"List seven songs you are into right now. No matter what the genre, whether they have words, or even if they’re not any good, but they must be songs you’re really enjoying now, shaping your spring. Post these instructions in your blog along with your 7 songs. Then tag 7 other people to see what they’re listening to."
I dunno what this "spring" stuff is all about -- it's been summer here in south Texas for at least four months now. But here's seven songs that have formed the soundtrack to my aimless driving around lately:
1. "Hits from the Bong", Cypress Hill (Black Sunday). A more or less accidental rediscovery of this sweet single from CH's second album has led it to find a place in frequent rotation on road trips and zooted grocery runs lately. The catchy sample here is from Dusty Springfield's "Son of a Preacher Man", but as with most DJ Muggs productions, there's a lot more going on than just the hook: a lot of the song's stone appeal comes from the slow-and-low bottom, some of which is made up of a terrific Lee Dorsey drum break.
2. "Mole Skin", Bobby Kool (Funky Funky Chicago). Funky Delicacies' regional funk anthologies are crammed with great forgotten funk and soul sides, and not surprisingly, the one from my old home town is a favorite. "Mole Skin" is a real oddity -- the bass and the clanging drums couldn't be more greasy-funky, but the horns and the free-riffing organ sound like some forgotten Ventures surf single. This one and the jaw-dropping "(Get Up Off Your) Rusty Dusty" by Casey Jones and the Firemen have been getting a lot of play at my place of late.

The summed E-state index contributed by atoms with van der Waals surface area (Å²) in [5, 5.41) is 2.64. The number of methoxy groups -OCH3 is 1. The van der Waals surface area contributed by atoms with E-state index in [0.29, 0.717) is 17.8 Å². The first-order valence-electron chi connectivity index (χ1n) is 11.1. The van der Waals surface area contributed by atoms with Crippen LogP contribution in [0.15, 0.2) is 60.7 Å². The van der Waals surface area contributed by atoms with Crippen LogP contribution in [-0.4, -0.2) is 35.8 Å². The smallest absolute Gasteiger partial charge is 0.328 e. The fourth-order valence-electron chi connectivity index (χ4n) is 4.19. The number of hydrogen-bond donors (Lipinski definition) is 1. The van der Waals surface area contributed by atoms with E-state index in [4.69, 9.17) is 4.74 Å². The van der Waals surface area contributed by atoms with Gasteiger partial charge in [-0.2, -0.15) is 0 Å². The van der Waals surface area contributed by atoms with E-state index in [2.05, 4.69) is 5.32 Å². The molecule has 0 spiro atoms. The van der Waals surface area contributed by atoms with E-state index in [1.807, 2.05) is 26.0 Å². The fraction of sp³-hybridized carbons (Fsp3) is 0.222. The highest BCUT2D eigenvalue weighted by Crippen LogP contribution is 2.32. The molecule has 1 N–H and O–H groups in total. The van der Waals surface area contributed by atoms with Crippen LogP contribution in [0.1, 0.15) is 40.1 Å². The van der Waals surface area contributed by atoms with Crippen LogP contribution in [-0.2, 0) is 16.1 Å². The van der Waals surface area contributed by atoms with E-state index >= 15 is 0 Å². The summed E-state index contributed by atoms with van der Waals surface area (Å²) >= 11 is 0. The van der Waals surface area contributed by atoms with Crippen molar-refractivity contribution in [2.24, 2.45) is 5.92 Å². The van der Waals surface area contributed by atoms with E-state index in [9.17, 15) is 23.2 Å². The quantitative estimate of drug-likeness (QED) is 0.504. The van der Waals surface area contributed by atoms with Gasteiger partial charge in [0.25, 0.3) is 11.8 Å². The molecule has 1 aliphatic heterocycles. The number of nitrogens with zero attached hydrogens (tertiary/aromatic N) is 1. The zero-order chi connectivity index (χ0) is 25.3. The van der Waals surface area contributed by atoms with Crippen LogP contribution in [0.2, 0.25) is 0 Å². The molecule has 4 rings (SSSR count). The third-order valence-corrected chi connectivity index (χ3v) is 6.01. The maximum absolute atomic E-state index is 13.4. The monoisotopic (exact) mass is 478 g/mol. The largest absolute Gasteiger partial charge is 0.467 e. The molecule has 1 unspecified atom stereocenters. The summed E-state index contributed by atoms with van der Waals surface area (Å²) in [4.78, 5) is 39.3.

3. "Sudbury Saturday Night", Stompin' Tom Connors (The Northland's Own Tom Connors). As much as I love Canadocentric country hooter Tom Connors, he can get pretty hokey at times. Not here, though -- with its driving beat, propulsive acoustic guitar, and hard-partying lyrics about miners on a bender (Connors never sounded more convincing than when he belts out "the boys are gettin' stinko!" like he was Shane MacGowan displaced in Ontario), he could pass for an outlaw country legend. Makes one fair long for a Beer Store, it does.
4. "If You're Into It", Flight of the Conchords (The Distant Future EP). Having finally caught up with this HBO comedy after the release of the first-season DVD, I go against conventional wisdom in saying the best part of it is the deadpan character moments, not the sporadically amusing song parodies; but "If You're Into It", with its markedly confused seductive tone and bizarro-Johnny Cash choruses by Jemaine Clement, is a real winner, and it's short enough not to wear out its welcome. "Foux da Fa Fa", with its processed-cheese sound and cod French, was the soundtrack to my recent stay in Paris, but this hummable little bastard has wormed its way into my workday ever since.
5. "Bros in Arms", the M's (Real Close Ones). This terrific, underrated Chicago alt-rock outfit always gets accused of excessive Brit-popping, and there's no doubt their Kinks influence turns up in the verses, but they're uniquely American, as plenty of little touches -- from the droning keyboard that always threatens to explode to the buzzing Funkadelic guitar that opens the song -- demonstrate.
6. "Cold Gettin' Dumb", Just-Ice (Back to the Old School). One of the great forgotten rappers of the 1980s, ex-punk/proto-thug Just-Ice, straight outta Brookyln, took the rap world by storm for about five minutes before fading into just-as-instant obscurity. This was his first major single, and it's an absolute smash -- a jangling hardcore beat that sounds like a perfect blend of the old-school bare-bones mixed with the East Coast gangsta sound that was still to come, and Ice at his most lyrically sharp and aggressive.
7. "Endless Drifting Wreck", Farflung (A Wound In Eternity). Of all the metal that's showed up in my mailbox the last month, none of it has stuck with me like Farflung. At first listen, they seemed like a competent second-tier spacey stoner rock combo, but each subsequent listen has turned up weirder elements that enhance the whole thing. This one starts out with an instantly catchy heavy rock riff, but the oddly lo-fi thrashing drums, crazily echoed vocals, and the slowed-down, trippy, '70s-style break at the end of the song really push it over the top into something special.
I'm supposed to pass this warm potater on to seven other people, so here goes: y'all are up.
Neal Von Flue
And whoever the hell else wants to do it.